Here's a cafe we happened to pass by - The Kitchen Table Cafe and Bake, in Dunedin, NZ. I just remember it being a very cozy place with really yummy muesli that came in a ginormous serving size. MMFF.

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Nothing quite as satisfying as smoked salmon with poached eggs and hollandaise sauce. I don't know how I'm ever going to be able to turn vegetarian because I can't quite foresee life without those flavours. GAH. 

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The gorgeous bowl of muesli with a great variety of nuts strewn in. I love the combination of milk and a berry compote as well with muesli.  

 photo kitchencafe5small_zps16573504.jpg LOL. My friend's bagel as it was the cheapest thing on the menu. Quite a decently sized one though. (And wouldn't you agree that toasted bread/dough is just about the best taste on earth? With butter that is.) 

111 Moray Place 
Dunedin Central 
Dunedin City 

And of course, the other place we had to visit was the Dunedin Railway Station - apparently THE most photographed site in the whole of NZ.

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How badass are they? ;) 

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Heh. I really don't remember us doing very much apart from walking around the town centre, called The Octagon, really quickly. It's a quiet, chill sort of place and the best find was probably that cafe - amazingly, because it was while we were in search of another one that we never found. I like drawing meaning and conclusions from instances such as this. Conclusions such as, 'expect the unexpected' or 'you might not find what you're looking for, but in the process, something better might settle right in front of you'. Obviously I ain't gonna be writer of fortune cookie prophecies any time soon. 

Here's to a restful Sunday! 

Friday, 4 October 2013

Of sashimi and sky blue lakes

Yet another very very belated post. Incase you were wondering, I'm still here. I've just been sinking in the quagmire that is work. Some days are good and some days are plain bad. But most days are tiring. Usually the only thing I think of when I wake up in the morning on weekdays is the time when I can come back home to sleep. But inevitably, after work, there's a sudden spurt of energy, and I'm so much more awake to do stuff - ANYTHING FUN - that keeps me up later than I should be up to at night... and then the entire cycle starts again. Ever felt that way? ;/ 

I haven't been able to blog very much because whenever there's free time, it's usually spent - eating/sleeping/reading/surfing the net, in that order. (oooh and of course, thinking about where and what to eat, and when to sleep). I'm pretty sure I was something akin to a sloth in my previous life. Either a sloth or a very very lazy dog. I don't see how people can be bored when there's no work. I'm sure everyone has that one friend who always complains of boredom within days of the school holidays starting. Yeah, I can't understand those creatures either. But for me, there always seems to be so much to do and too little free time to do it all. I know it's all to do with prioritising and rest should definitely come up the top of the list... but sometimes I get carried away with going out and doing things that are a little more exciting though I know my body needs the rest. Am warming up to the idea that my body really just can't take the stress after awhile and 36 hours or so of no sleep is probably my limit. Why we need to subject our bodies to that sort of pressure in this line of work is beyond me. But so many have gone through it, survived, and lived to tell the tale. So I need to be able to pull through and survive too.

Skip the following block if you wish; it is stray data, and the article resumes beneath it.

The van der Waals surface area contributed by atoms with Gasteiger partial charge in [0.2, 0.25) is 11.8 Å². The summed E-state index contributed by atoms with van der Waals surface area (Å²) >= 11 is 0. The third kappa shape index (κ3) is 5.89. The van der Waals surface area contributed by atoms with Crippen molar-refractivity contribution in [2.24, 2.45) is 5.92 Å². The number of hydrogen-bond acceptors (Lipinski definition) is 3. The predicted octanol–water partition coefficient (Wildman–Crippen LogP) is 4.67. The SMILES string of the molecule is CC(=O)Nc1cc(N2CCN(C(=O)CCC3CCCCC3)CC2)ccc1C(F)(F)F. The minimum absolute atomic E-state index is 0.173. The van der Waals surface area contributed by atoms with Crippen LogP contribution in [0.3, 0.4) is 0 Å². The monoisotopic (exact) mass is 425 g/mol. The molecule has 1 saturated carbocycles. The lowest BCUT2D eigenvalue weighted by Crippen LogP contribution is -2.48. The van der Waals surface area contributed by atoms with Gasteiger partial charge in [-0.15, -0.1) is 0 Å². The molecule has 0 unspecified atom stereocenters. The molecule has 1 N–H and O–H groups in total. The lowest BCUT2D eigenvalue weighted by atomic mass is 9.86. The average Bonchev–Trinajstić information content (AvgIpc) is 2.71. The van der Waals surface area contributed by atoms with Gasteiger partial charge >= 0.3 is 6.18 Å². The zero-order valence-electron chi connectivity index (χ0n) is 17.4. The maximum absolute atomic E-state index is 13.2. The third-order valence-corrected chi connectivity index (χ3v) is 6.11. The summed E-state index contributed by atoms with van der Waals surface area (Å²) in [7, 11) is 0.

Before I lose myself in a very tangential ramble, it's probably better that I lift my spirits and go back to some photos from New Zealand. ;) Still a bunch more that I've been dying to post because these are all places I highly recommend you check out if you ever get to go to the South Island. Just a few more posts, I promise, and then it'll be on to more recent things! 

So here we go - possibly one of the prettiest places I've been to. EVER.

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Lake Tekapo - just driving by was one of the best parts of the trip! I think we were on our way in our caravan to a hot spring where we would be staying the night... but this was another place in our guide book that was recommended and MAN, was it worth it. You NEED to check out this place if you're in the vicinity (and by that, I mean the entire country of NZ) -- Mt Cook Alpine Salmon farm. It's famous for its sashimi which I presume is exceedingly fresh catch from the salmon farm that's created by the hydro canal fed by Lake Tekapo. We were stark raving ravenous when we were on our way. On hindsight, it's probably because we knew we were going to be feasting on some terrific salmon sashimi so we didn't eat much for breakfast and that ride in the caravan was probably the longest/most excruciating one that we passed...playing bridge. It was hilarious because we were driving by all these great sights, like Maori artwork on rocks (something to that extent), but we looked out of the window for a second, then returned to chanting, "SA-SHI-MI! SA-SHI-MI!", before turning back to our game of bridge to quell the hunger in our bellies.